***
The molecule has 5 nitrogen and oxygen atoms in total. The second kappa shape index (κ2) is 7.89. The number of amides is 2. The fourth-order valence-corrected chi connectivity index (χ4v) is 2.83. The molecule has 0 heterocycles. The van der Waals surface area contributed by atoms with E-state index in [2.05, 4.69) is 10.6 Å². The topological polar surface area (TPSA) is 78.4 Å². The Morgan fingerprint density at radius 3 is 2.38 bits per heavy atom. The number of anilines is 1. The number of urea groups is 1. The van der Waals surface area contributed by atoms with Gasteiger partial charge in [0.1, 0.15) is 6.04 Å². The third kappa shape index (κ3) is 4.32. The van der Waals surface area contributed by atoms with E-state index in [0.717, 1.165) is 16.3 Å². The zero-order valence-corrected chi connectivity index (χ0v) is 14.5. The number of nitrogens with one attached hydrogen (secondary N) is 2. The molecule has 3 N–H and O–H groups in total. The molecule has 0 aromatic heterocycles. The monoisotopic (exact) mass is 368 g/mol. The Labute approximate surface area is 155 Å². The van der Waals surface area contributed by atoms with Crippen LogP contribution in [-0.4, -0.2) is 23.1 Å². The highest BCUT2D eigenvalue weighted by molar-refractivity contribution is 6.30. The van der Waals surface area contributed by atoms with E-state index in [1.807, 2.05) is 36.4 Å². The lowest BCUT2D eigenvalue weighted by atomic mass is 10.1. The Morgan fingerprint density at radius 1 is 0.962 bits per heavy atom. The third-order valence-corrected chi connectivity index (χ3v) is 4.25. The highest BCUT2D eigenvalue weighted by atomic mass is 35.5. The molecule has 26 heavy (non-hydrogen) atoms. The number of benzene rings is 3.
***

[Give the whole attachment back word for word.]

The molecule has 5 nitrogen and oxygen atoms in total. The second kappa shape index (κ2) is 7.89. The number of amides is 2. The fourth-order valence-corrected chi connectivity index (χ4v) is 2.83. The molecule has 0 heterocycles. The van der Waals surface area contributed by atoms with E-state index in [2.05, 4.69) is 10.6 Å². The topological polar surface area (TPSA) is 78.4 Å². The Morgan fingerprint density at radius 3 is 2.38 bits per heavy atom. The number of anilines is 1. The number of urea groups is 1. The van der Waals surface area contributed by atoms with Gasteiger partial charge in [0.1, 0.15) is 6.04 Å². The third kappa shape index (κ3) is 4.32. The van der Waals surface area contributed by atoms with E-state index in [0.717, 1.165) is 16.3 Å². The zero-order valence-corrected chi connectivity index (χ0v) is 14.5. The number of nitrogens with one attached hydrogen (secondary N) is 2. The molecule has 3 N–H and O–H groups in total. The molecule has 0 aromatic heterocycles. The monoisotopic (exact) mass is 368 g/mol. The Labute approximate surface area is 155 Å². The van der Waals surface area contributed by atoms with Crippen LogP contribution in [-0.4, -0.2) is 23.1 Å². The highest BCUT2D eigenvalue weighted by molar-refractivity contribution is 6.30. The van der Waals surface area contributed by atoms with E-state index in [1.807, 2.05) is 36.4 Å². The lowest BCUT2D eigenvalue weighted by atomic mass is 10.1. The Morgan fingerprint density at radius 1 is 0.962 bits per heavy atom. The third-order valence-corrected chi connectivity index (χ3v) is 4.25. The highest BCUT2D eigenvalue weighted by atomic mass is 35.5. The molecule has 26 heavy (non-hydrogen) atoms. The number of benzene rings is 3.